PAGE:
Plaintiffs agreed to buy defendants' home for $310,000. The contract required $5,000 down, $26,000 within five days afterwards, and the rest at closing a month later. The contract also provided that the buyer had a right to obtain a written report from a roofer before closing to ensure that it was waterproof and that the seller would pay for any necessary repairs. It also said that if a legal dispute arose, the "prevailing party" would be awarded all costs and reasonable fees.
Before plaintiffs made the additional deposit, plaintiff Mrs. Davis noticed some buckling and peeling in the plaster by a windows and that there were stains on some of the ceilings. Defendant Mr. Johnson told her that they were because of a problem with the window and because of a ceiling beam being moved but that neither were a problem any longer. The parties disagreed whether he also said that there had never been a problem with the roof or ceilings.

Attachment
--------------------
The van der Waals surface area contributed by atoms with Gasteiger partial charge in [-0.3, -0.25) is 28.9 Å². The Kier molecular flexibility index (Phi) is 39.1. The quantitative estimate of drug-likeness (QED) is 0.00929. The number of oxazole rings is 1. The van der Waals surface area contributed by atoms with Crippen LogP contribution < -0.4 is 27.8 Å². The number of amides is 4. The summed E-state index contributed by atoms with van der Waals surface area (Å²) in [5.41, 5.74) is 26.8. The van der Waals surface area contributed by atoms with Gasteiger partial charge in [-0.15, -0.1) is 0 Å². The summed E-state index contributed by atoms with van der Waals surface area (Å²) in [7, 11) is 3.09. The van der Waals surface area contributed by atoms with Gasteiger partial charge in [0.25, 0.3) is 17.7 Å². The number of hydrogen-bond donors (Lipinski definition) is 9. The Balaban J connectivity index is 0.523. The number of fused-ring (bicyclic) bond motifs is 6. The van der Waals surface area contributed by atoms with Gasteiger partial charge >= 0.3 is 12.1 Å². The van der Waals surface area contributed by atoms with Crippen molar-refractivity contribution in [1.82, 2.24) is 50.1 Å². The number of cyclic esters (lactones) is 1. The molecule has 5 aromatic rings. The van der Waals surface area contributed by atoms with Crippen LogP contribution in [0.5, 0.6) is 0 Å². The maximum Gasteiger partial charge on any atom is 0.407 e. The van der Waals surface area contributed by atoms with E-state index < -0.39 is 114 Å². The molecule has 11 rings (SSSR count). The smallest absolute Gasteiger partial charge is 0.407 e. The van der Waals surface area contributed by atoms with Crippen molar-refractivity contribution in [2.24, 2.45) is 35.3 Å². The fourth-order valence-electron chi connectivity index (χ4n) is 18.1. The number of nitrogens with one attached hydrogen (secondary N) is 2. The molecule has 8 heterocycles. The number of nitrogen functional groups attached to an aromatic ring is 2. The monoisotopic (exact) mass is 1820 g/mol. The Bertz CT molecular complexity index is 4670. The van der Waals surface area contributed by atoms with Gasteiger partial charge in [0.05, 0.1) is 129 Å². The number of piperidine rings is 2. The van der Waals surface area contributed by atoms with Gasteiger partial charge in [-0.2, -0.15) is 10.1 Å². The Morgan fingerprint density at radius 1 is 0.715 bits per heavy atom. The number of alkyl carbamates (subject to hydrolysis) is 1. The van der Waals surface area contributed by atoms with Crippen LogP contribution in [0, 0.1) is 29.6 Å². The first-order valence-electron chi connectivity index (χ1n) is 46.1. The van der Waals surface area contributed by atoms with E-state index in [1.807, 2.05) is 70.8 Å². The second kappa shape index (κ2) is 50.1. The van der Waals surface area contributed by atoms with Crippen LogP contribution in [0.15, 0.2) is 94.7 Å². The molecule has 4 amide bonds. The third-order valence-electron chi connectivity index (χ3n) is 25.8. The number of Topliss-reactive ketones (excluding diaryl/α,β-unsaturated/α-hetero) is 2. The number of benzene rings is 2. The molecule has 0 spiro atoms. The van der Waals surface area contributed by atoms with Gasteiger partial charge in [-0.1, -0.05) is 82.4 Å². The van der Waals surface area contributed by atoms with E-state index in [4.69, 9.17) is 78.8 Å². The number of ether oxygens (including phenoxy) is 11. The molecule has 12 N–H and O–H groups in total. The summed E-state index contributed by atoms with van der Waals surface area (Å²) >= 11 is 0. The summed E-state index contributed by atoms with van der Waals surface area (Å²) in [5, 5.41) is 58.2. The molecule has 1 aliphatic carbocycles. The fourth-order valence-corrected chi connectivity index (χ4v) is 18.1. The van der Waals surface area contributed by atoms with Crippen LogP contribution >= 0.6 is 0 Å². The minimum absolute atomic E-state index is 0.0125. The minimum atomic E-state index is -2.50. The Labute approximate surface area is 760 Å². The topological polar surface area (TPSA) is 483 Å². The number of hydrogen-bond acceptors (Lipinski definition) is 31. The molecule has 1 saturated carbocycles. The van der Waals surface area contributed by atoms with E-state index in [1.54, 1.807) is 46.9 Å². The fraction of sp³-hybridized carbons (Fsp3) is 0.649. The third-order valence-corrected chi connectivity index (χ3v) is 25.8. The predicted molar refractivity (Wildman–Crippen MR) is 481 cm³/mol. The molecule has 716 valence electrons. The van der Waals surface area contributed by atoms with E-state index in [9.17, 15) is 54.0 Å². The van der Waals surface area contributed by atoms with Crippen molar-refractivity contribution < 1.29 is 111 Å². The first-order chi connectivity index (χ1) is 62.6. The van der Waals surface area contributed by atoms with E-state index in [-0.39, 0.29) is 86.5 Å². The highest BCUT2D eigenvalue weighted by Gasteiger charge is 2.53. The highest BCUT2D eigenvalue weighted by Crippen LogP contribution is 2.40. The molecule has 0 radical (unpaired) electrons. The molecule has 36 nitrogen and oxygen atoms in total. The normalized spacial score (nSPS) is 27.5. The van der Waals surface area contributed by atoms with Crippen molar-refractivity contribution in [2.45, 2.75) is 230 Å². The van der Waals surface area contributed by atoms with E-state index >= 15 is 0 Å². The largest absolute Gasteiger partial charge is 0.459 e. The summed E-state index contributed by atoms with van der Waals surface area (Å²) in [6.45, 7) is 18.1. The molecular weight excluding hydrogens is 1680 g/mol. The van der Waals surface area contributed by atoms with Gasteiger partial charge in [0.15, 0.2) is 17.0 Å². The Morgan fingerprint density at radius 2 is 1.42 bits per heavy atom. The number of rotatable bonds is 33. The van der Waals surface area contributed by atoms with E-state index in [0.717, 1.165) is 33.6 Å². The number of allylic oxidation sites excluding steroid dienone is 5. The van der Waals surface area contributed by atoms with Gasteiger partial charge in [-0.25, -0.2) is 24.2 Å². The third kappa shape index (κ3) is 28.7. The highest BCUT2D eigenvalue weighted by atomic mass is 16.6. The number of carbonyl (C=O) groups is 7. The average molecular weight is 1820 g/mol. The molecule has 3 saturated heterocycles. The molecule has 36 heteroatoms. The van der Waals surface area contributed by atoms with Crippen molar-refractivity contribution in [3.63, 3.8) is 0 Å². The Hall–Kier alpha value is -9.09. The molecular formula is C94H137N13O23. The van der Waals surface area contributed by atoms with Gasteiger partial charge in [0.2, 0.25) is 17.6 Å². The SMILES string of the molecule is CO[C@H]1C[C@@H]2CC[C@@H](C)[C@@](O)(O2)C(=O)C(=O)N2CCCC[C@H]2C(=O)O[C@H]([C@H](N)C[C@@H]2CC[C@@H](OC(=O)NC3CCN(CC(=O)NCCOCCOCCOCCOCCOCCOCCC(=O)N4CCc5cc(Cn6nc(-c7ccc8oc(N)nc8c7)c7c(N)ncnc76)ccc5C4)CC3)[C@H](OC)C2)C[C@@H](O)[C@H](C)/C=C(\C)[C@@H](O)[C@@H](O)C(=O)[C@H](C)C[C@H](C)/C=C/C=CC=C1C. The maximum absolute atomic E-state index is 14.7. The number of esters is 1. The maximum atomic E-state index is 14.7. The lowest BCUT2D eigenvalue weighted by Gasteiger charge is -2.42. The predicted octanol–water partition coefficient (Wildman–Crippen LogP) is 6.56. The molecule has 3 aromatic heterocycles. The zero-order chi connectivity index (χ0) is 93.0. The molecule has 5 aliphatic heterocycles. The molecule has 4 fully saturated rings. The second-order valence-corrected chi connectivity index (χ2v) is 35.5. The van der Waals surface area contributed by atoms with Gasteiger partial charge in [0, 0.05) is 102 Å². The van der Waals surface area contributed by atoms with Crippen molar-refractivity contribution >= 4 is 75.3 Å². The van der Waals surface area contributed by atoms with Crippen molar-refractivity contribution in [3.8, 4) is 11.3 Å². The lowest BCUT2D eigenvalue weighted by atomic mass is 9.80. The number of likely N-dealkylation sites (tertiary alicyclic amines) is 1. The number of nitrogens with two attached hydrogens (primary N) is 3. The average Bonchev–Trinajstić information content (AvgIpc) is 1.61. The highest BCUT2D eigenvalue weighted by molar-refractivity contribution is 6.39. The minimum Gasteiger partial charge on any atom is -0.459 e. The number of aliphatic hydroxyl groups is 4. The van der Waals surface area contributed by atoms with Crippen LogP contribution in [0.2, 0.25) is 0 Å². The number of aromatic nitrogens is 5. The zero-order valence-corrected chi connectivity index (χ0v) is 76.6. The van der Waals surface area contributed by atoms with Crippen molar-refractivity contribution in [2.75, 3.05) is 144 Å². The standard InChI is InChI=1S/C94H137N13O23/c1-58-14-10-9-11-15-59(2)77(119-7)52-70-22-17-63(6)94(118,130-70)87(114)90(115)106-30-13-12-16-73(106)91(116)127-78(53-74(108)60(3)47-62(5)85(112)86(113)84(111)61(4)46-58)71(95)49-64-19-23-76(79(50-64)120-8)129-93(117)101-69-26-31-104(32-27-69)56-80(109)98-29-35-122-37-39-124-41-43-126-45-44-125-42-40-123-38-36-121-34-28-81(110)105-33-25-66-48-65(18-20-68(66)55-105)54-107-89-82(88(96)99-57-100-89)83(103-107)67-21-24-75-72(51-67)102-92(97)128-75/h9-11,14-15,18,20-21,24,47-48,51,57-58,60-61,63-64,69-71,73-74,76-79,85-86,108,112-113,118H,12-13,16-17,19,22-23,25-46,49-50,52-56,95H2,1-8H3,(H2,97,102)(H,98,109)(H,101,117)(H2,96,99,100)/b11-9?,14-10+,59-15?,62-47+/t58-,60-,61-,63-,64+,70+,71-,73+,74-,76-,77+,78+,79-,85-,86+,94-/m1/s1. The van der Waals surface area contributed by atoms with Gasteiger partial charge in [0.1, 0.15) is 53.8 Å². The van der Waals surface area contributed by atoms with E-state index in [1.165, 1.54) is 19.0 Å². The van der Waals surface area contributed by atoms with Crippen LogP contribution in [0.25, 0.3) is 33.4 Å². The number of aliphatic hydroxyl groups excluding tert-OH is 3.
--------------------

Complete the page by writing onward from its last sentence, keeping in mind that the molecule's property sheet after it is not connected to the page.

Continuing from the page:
The plaintiffs then paid the remainder of their deposit and defendants vacated the house. Several days later, Mrs. Davis discovered water "gushing" in from around the window frame, ceiling, light fixtures, glass doors, and stove. Two roofers hired by defendants' broker said they could fix the problem and make the roof waterproof for $1000. Three roofers hired by plaintiffs said the roof was inherently defective, that any repairs would be temporary and the roof was slipping, and that only a new roof for $15,000 could be watertight.
Plaintiffs sued for breach of contract, fraud, and misrepresentation and sought rescission and return of their deposit. Defendants counterclaimed seeking the deposit as liquidated damages.